We started our morning with our heartwarming final words to tell our students. The school appreciated our time with their wonderful speeches. To finalize our service, we completed the making of our classrooms and cleared away as much litter around the campus possible. Upon our return to the home base, we received our rad gifts from the seamstress and the majority of GLA students got their ever so fabulous corn rows. Later, we shared unforgettable memories with the students from the Moshi Secondary School. The true bae, Mama Simba gave her final goodbye. We then ended the night with our workshop on the underrated ways of being a leader as well as being a follower, and the mentors discussed reverse culture shock and different ways to utilize our newly gained insight on the world for good.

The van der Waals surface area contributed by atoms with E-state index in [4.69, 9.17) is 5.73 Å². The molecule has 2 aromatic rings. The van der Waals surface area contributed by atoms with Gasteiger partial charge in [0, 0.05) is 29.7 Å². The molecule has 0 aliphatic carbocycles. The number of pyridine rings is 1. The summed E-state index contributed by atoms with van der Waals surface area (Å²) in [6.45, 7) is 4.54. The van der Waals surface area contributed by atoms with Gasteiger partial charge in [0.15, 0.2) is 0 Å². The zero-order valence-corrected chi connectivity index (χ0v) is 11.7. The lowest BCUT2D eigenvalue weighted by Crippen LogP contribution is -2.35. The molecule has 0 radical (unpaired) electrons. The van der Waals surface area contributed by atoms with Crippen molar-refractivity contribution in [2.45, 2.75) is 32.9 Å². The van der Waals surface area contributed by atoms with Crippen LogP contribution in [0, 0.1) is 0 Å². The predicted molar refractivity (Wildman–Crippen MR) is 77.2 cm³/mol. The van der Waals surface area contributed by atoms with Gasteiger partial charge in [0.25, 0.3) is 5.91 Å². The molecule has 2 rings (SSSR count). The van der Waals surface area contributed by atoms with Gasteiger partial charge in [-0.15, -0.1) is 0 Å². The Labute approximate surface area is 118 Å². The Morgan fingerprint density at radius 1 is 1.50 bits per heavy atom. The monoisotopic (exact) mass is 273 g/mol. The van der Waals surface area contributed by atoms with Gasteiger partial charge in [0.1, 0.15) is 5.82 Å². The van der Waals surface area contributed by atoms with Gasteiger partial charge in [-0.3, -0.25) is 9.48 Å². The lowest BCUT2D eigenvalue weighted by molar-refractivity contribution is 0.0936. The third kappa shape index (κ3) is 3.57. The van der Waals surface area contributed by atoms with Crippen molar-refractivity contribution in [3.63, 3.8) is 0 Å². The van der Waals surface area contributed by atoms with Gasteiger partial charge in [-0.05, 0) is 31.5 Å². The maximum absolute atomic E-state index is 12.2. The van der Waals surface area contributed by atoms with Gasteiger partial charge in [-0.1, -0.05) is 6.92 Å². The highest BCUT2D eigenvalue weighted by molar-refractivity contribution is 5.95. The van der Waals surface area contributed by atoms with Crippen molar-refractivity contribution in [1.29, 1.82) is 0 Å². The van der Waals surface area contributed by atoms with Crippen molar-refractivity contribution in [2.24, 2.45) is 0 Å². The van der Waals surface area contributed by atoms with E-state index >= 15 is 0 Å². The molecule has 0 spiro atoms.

❤️Amanda and Lance
Saturday, July 30
Today we went to Mount Kilimanjaro, and took a hike in its foothills. Everyone had been looking forward to this day for the past week. Upon arrival we were given a set of rules to make the hike successful and safe. We divided into two groups, as not everyone was able to complete the full hike. The hike was about three hours long and extremely beautiful. We had the opportunity to stop at three waterfalls, enjoy the scenery, and take photos. We also had the chance to interact with some local people who live around the mountain on the hike. They were playing with chameleons and allowed us to hold them. Shortly after interacting with the locals we took a detour to visit one of the local staff member, Novellia’s house. We then walked to one of the entrances of the mountain, where we ate lunch, met up with the other group, and learned about some of the paths you could take while hiking.